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Let H be a hilbert space and T be a compact positive operator so that by the spectral decomposition theorem, $T=\sum_{n=1}^{\infty}{\lambda}_{n}\langle x,e_{n}\rangle e_{n}$ where the $e_{n}$ are the eigenvectors of T and form an orthonormal basis. I have shown that T has a positive square root namely $S=\sum_{n=1}^{\infty}{\lambda}_{n}^{0.5}\langle x,e_{n}\rangle e_{n}$. I am trying to show S is unique.

My attempt: Suppose that $L$ is positive with $L^2=T$.Then since $L$ commutes with $T$ it is invariant on it's eigenspaces. So given $e_{n}$ there is an $m$ such that $e_{m}$ is associated to the same eigenvalue, ${\lambda}$ as $e_{n}$ and $L(e_{n})={\alpha}e_{m}$ for some ${\alpha}$. Note that since each eigenvalue may be associated to more than one eigenvector, we cannot assume $n=m$. From there I'm stuck

Thanks

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Try $\langle S-L, e_n \rangle$. –  Eric Towers Mar 10 at 9:34
    
@eric Towers. Do you mean $<(T-L)e_{n},{e_n}>$? Not really sure what that gives us. I don't know what L(e_n) is so no point expanding. It also gives us T-L is self adjoint but we already knew that –  user108605 Mar 10 at 9:45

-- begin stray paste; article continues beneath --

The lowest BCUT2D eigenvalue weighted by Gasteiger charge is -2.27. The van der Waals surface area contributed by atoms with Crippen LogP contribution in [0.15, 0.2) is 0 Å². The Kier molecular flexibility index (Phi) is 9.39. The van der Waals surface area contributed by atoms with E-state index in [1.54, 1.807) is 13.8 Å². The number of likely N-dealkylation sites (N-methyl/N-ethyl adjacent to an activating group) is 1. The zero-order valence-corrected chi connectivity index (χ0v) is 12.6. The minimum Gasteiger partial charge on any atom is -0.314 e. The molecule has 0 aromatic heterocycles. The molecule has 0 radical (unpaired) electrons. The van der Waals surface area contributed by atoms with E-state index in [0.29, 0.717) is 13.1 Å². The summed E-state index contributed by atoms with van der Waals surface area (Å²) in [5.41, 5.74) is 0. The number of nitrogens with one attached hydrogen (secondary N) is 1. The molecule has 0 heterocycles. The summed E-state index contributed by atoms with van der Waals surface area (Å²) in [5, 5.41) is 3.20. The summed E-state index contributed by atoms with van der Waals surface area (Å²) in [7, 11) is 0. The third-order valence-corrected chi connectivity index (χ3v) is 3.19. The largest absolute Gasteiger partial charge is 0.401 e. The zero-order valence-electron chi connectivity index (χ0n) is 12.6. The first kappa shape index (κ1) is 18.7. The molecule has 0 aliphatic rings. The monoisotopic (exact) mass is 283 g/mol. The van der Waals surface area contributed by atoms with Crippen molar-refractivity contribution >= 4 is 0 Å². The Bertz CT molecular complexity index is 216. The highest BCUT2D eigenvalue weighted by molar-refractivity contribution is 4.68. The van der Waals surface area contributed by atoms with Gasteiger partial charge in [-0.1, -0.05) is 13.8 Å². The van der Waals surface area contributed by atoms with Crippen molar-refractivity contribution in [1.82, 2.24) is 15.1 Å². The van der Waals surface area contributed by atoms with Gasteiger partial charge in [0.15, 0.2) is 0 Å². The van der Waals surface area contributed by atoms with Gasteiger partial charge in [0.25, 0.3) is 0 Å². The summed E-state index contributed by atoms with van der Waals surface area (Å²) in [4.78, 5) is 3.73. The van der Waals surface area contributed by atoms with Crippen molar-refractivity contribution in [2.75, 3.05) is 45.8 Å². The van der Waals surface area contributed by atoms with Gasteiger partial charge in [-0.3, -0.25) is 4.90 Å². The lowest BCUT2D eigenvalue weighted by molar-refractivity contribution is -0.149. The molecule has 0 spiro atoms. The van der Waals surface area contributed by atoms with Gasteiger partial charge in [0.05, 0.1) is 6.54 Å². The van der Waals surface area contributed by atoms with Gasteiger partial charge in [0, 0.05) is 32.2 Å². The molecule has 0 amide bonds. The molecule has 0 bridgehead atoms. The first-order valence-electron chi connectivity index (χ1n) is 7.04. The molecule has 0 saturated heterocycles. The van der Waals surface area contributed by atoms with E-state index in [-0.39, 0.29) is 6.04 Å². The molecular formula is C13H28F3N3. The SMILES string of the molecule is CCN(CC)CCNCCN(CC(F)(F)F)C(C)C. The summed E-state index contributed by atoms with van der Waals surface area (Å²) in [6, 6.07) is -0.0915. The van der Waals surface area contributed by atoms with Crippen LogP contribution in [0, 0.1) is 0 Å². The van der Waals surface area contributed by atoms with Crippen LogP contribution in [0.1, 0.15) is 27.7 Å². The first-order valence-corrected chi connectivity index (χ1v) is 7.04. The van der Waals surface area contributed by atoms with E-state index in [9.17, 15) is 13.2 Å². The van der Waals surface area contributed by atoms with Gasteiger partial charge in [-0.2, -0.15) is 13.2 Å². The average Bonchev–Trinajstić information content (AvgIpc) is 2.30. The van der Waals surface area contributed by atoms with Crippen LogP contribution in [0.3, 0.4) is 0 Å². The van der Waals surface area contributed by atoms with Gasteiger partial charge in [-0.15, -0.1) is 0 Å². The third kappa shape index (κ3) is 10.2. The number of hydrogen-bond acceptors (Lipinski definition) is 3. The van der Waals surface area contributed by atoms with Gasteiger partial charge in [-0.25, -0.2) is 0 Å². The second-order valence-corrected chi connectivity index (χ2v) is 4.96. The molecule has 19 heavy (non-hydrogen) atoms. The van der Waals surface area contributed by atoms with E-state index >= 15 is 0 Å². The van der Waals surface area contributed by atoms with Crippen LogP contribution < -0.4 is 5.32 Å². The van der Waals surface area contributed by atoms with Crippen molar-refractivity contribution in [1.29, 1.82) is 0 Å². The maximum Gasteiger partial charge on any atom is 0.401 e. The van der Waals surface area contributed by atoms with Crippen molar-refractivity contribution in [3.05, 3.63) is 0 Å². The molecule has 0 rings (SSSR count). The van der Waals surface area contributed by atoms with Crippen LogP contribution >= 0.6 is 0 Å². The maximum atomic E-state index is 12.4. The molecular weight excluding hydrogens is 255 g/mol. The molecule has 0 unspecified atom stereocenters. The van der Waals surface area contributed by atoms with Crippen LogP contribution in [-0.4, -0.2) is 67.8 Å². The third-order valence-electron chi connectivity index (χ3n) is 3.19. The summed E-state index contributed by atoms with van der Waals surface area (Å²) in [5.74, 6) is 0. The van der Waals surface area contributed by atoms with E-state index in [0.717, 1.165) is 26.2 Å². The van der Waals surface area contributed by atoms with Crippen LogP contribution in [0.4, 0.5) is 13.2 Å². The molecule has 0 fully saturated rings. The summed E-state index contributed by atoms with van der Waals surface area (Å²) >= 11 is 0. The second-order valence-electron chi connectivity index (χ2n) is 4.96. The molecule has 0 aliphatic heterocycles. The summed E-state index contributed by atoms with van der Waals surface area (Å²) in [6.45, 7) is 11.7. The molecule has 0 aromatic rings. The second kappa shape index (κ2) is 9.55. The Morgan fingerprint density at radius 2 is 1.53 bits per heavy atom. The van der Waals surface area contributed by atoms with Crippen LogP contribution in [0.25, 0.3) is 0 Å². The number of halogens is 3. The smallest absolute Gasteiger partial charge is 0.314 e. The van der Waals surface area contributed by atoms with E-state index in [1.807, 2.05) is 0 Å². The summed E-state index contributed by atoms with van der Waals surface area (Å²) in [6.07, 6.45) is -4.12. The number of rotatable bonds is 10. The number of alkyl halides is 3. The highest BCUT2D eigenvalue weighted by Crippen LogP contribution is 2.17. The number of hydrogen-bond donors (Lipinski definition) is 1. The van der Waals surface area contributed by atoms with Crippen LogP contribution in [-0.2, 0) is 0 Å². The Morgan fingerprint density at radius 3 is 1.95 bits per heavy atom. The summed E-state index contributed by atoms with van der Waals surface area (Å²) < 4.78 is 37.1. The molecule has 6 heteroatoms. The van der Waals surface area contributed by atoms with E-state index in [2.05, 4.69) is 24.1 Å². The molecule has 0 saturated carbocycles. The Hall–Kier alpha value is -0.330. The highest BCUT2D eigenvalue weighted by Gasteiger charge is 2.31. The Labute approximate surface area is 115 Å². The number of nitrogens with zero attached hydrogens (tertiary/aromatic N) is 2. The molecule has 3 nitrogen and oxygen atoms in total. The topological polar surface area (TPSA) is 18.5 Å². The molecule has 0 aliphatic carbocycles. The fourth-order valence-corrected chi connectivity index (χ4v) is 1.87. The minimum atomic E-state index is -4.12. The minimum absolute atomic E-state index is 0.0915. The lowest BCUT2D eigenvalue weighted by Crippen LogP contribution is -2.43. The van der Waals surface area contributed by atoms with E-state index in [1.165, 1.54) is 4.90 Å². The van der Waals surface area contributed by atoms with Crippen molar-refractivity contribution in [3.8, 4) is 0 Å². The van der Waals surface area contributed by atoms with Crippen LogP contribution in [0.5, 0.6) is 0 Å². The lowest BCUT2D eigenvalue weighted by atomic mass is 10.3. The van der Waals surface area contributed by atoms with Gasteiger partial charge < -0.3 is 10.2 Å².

Nope. I'm mean "$S-L$". When given two things that must be the same, show that their difference is zero. In a "space" (with a basis) show that their projections onto the basis are zero in each component. –  Eric Towers Mar 10 at 9:48
    
How do I show the inner product is zero? All I know is $S(e_{n})={\lambda}^{0.5}e_{n}$ and $S^2=L^2$ @Eric Towers –  user108605 Mar 10 at 10:05
    
Well, $S^2 - L^2 = 0$ should give a hint. –  Eric Towers Mar 10 at 10:07

1 Answer 1

Let $T$ and $S$ be as stated, and let $\{ \lambda_{j}\}$ be the distinct eigenvalues of $T$. Let $P_{j}$ be the orthogonal projection of $X$ on $\mathcal{N}(T-\lambda_{j}I)$. Then $Tx=\sum_{j=1}^{\infty}\lambda_{j}P_{j}x$ and $Sx=\sum_{j=1}^{\infty}\sqrt{\lambda_{j}}P_{j}x$.

Suppose $L\in\mathscr{L}(X)$ satisfies $0 \le L=L^{\star}$ and $L^{2}=T$. As you noted, $LT=TL$ must occur. Therefore, $$ (T-\lambda_{j}I)LP_{j}=L(T-\lambda_{j}I)P_{j}=0, $$ which implies that $\mathcal{R}(LP_{j})\subseteq \mathcal{N}(T-\lambda_{j}I)=\mathcal{R}(P_{j})$ and, hence, $P_{j}LP_{j}=LP_{j}$. Because $L=L^{\star}$, then $LP_{j}=P_{j}L$. By the definition of $S$, it follows that $SL=LS$.

So, the problem reduces to the general problem of showing that two non-negative commuting operators $S$ and $L$ in $\mathscr{L}(X)$ are equal iff their squares are equal. So suppose that $S^{2}=T^{2}$. Because $S$ and $T$ commute, $$ (S-L)(S+L)=S^{2}-L^{2}=0. $$ To argue that $S=L$, it is enough to show that $S=L$ on $\mathcal{N}(S+L)$ and on $\mathcal{R}(S+L)$ because $$ X = \mathcal{N}(S+L)\oplus \mathcal{R}(S+L)^{c}. $$ (Here 'c' denotes topological closure.) Clearly $S-L=0$ on $\mathcal{R}(S+L)$ and, thus, also on $\mathcal{R}(S+L)^{c}$. Suppose that $x \in \mathcal{N}(S+L)$. For any $A=A^{\star} \ge 0$, one has $(Ax,x)=0$ iff $x=0$. Assuming $(S+T)x=0$ combines with $0 \le S \le S+T$ and $0 \le T \le S+T$ to imply that $Sx=0$ and $Tx=0$, which gives $S=L=0$ on $\mathcal{N}(S+T)$. So $S=T$.

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